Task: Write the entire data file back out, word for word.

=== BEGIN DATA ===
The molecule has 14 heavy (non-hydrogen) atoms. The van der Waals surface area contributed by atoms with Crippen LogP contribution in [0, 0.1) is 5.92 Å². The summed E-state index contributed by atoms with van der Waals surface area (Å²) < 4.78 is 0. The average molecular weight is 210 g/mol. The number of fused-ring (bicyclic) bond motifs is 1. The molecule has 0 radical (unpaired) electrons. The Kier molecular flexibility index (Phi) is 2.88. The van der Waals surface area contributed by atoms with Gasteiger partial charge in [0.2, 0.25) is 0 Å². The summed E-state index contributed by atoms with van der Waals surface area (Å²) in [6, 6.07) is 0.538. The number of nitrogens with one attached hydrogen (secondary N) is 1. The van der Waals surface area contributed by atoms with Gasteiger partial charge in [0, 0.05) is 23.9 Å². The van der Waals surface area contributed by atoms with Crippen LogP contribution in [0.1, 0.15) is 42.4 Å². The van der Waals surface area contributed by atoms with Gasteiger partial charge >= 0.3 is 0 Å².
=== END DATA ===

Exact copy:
The molecule has 14 heavy (non-hydrogen) atoms. The van der Waals surface area contributed by atoms with Crippen LogP contribution in [0, 0.1) is 5.92 Å². The summed E-state index contributed by atoms with van der Waals surface area (Å²) < 4.78 is 0. The average molecular weight is 210 g/mol. The number of fused-ring (bicyclic) bond motifs is 1. The molecule has 0 radical (unpaired) electrons. The Kier molecular flexibility index (Phi) is 2.88. The van der Waals surface area contributed by atoms with Gasteiger partial charge in [0.2, 0.25) is 0 Å². The summed E-state index contributed by atoms with van der Waals surface area (Å²) in [6, 6.07) is 0.538. The number of nitrogens with one attached hydrogen (secondary N) is 1. The van der Waals surface area contributed by atoms with Gasteiger partial charge in [0, 0.05) is 23.9 Å². The van der Waals surface area contributed by atoms with Crippen LogP contribution in [0.1, 0.15) is 42.4 Å². The van der Waals surface area contributed by atoms with Gasteiger partial charge >= 0.3 is 0 Å².